RESEARCH SHOWS YOUR PLEASANT PASTIME IS, IN FACT, GOOD FOR YOUR HEALTH, WELL-BEING
By Stacey Colino
Whether you collect historical documents, sports memorabilia, Golden Age comics, vintage toys or photographs, you undoubtedly realize that you’ve cultivated a hobby that’s personally meaningful. Did you know that your pleasant pastime is also good for your health and well-being? It’s true. In recent years, researchers have found that engaging in different forms of nostalgia confers a variety of emotional, psychological and social benefits.
Variously described as a longing for things or people that aren’t present, or a wistful yearning for the past, nostalgia is a blend of feelings, thoughts and memories that occurs across all age groups, says Krystine Batcho, a professor of psychology at Le Moyne College at Syracuse, who has been studying nostalgia since 1995. Taking a stroll down memory lane, Batcho says, can improve your mood and stimulate inspiration and motivation, as well as foster social growth by eliciting compassion, empathy and altruism.
There are different forms of nostalgia, any of which may resonate with you, as a collector. With historical nostalgia, people tend to prefer or have affection for a particular time or an epoch in history that predates them (such as the Victorian era). There’s also collective nostalgia, which has more to do with events that were experienced as a group, or cultural appreciation for a period in the past. Sports nostalgia focuses largely on memorabilia of athletic victories from days gone by. Meanwhile, the personal form of nostalgia tends to involve a feeling of longing, missing or yearning for something from your past, which is why it can feel bittersweet. There’s even a phenomenon called anticipatory nostalgia, in which you can start missing the present before it’s gone.
Whatever form of nostalgia you’re susceptible to, “a clear picture of nostalgic individuals has emerged and it’s largely positive,” Batcho says. “People who score high on measures of nostalgia are deeply feeling on an emotional level and they use healthy coping strategies in stressful times, including getting emotional support from others, expressing their emotions and turning to religion, which can help ease stress and anxiety.” Research suggests that nostalgic folks also employ more goal-directed problem-solving approaches such as planning, strategizing, reframing a situation more positively, and taking action to improve a particular situation.
Some of these perks may stem, in part, from cooperative activity in the memory and reward systems in the brain. In a 2016 study, researchers from Japan found that while healthy women looked at pictures designed to arouse nostalgia, they had increased activity in their brains’ memory and reward systems on functional MRI scans. On a physical level, nostalgia can be good for you, too, because it can literally make you feel warmer when you’re in a cold environment, Batcho says.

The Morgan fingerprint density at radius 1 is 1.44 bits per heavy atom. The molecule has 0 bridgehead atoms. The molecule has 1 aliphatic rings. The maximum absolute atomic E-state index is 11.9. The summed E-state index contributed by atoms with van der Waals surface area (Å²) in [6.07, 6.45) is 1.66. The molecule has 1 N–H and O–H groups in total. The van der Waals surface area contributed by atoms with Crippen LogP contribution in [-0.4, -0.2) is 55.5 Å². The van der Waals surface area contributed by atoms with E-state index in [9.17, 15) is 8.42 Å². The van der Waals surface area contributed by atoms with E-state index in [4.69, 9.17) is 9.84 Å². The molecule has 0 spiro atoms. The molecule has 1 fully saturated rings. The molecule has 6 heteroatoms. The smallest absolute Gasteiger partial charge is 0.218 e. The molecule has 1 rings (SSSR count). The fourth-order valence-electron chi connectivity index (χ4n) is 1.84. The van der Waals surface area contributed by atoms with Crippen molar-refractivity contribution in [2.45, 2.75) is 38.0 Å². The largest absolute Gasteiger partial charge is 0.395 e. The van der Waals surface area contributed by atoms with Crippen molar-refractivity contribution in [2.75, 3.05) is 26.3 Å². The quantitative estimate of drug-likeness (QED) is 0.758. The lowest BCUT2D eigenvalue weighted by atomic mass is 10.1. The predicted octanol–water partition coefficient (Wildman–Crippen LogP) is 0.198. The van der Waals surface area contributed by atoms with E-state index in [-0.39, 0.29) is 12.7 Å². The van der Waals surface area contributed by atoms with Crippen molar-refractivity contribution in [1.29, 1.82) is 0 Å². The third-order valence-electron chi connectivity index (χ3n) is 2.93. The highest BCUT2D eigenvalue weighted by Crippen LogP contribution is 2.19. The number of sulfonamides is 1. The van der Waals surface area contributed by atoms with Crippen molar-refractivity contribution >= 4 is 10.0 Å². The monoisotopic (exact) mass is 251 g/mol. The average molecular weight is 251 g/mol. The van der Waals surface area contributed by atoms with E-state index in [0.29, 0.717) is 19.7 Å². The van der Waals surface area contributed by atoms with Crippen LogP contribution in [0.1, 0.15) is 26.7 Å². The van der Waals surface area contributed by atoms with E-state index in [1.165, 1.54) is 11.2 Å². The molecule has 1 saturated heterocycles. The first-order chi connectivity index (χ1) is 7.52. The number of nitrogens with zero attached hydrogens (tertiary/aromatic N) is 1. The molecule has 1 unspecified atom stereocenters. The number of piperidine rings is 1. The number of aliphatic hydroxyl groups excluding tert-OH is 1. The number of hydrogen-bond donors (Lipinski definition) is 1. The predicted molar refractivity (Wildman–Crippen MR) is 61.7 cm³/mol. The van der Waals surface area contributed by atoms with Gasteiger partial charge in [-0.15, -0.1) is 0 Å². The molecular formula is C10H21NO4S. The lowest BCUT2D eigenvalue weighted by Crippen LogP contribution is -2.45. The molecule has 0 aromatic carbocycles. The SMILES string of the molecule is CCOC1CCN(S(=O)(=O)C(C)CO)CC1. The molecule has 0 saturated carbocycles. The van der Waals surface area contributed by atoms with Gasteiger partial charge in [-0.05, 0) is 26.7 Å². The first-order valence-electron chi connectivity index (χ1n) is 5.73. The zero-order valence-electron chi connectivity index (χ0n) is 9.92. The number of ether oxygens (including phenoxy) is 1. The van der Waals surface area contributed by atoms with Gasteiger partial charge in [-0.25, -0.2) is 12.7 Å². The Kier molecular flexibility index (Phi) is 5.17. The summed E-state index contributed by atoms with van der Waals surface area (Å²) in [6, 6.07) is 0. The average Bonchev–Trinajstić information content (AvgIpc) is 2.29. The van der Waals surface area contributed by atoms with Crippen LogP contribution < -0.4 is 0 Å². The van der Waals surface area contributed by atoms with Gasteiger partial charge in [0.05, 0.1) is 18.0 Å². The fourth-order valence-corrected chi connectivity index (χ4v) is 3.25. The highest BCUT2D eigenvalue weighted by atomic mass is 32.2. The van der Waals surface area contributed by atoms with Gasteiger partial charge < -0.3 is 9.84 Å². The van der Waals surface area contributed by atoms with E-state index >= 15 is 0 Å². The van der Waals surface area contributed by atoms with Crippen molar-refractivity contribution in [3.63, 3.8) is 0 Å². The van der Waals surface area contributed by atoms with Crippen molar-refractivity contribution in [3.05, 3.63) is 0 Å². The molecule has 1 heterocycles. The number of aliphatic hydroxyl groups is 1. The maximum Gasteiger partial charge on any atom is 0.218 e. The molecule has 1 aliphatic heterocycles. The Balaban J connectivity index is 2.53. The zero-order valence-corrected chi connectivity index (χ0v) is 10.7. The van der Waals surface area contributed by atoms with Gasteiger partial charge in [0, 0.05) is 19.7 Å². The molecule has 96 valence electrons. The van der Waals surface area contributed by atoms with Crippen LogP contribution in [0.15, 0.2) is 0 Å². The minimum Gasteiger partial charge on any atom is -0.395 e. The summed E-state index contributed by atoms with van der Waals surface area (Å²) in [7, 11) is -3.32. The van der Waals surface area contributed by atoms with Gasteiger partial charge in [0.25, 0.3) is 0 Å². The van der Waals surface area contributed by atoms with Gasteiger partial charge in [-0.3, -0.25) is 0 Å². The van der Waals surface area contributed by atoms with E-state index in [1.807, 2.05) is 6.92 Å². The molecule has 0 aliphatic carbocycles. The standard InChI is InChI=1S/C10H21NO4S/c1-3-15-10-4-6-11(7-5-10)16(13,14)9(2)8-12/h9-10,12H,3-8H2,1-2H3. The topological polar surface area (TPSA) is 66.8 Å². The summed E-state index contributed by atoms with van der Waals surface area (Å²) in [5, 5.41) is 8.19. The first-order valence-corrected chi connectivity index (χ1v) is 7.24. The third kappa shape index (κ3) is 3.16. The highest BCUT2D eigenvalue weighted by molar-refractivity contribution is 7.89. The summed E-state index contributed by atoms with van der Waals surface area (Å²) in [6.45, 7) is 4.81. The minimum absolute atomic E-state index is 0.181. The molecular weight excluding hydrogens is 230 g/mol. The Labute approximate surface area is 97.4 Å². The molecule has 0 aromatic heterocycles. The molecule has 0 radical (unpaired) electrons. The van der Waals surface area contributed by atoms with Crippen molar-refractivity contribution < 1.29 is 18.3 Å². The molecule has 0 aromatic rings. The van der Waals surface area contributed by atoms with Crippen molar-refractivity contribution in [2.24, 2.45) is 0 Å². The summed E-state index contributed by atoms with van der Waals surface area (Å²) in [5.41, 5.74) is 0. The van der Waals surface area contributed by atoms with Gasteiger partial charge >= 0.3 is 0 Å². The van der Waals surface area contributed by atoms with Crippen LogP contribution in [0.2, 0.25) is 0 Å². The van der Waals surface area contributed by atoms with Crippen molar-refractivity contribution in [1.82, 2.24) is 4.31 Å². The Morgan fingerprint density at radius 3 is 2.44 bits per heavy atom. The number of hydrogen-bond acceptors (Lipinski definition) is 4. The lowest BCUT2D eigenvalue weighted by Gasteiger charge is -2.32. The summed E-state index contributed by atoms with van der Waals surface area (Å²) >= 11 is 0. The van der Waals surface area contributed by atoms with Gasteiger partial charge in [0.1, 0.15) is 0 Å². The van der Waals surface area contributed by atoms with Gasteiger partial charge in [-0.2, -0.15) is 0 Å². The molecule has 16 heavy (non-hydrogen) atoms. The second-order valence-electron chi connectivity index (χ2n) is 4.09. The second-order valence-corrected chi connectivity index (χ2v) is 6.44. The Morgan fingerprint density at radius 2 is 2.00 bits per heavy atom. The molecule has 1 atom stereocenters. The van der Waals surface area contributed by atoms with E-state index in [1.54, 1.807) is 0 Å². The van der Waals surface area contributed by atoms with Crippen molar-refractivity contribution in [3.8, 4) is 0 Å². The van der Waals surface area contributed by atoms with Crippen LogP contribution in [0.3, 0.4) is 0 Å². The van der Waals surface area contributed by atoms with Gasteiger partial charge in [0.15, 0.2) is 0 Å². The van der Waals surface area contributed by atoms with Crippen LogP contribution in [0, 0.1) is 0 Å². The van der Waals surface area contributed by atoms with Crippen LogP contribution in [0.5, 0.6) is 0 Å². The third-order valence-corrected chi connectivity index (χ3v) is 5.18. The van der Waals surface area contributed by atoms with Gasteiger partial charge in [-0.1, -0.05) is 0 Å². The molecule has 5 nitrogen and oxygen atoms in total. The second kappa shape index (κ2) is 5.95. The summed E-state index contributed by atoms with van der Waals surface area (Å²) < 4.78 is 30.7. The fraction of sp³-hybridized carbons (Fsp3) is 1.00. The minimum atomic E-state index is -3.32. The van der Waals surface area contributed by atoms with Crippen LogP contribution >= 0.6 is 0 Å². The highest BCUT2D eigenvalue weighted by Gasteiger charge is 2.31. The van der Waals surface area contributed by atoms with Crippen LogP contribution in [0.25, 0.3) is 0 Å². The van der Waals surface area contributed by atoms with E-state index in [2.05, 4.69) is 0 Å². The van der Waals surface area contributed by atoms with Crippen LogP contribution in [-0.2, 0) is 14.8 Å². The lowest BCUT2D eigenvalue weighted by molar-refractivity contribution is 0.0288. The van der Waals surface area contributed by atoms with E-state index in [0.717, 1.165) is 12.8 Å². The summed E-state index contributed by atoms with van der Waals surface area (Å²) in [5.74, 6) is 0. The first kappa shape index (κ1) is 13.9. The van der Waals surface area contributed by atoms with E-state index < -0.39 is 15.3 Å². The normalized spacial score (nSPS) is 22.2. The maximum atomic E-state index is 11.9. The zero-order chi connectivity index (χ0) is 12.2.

What’s more, nostalgia can provide a greater sense of meaning in your life. Because nostalgic activities connect your past and present selves, they can help you develop and maintain a sense of personal identity and self-esteem by weaving together the threads of your own life story. Given this, it’s not surprising that reminiscing about the old days has even been found to help people with dementia. “Nostalgia builds up psychological resilience and buffers the person against threats to their sense of self,” explains Richard Cheston, a clinical psychologist and professor of dementia research at the University of the West of England. “Nostalgic memories are very different from other sorts of memory – they have a particular emotional quality and concern memories that are central to how people see themselves.”
The power of nostalgia can even be harnessed to benefit relationships. If you and a loved one spend time listening to records you used to love or looking at photos from your wedding or your travels, the experience is likely to bring you closer together. In fact, research from the University of Texas at Austin found that consciously remembering the good times in a romantic relationship provides a temporary boost to people’s satisfaction with the relationship. “Nostalgia provides a way to mentally re-experience positive memories throughout a relationship: Positive feelings and fondness often accompany these memories, and these associated feelings can help promote satisfaction with the relationship,” explains study co-author Allen Mallory, a doctoral student in human development and family sciences at UT-Austin.
Ultimately, enjoying nostalgic activities – such as perusing items in your collection or contemplating how life was (or is) in the era your collection is from – can enhance your perspective on the here and now and your appreciation for the past. By reflecting on what’s personally meaningful from the present and the past, Batcho says, you can gather inspiration and insights that can help you create a better vision for yourself for the future.
STACEY COLINO is an award-winning writer based in Maryland whose work has appeared in Parade, Newsweek, Family Circle, and Prevention.
This article appears in the Spring/Summer 2019 edition of The Intelligent Collector magazine. Click here to subscribe to the print edition.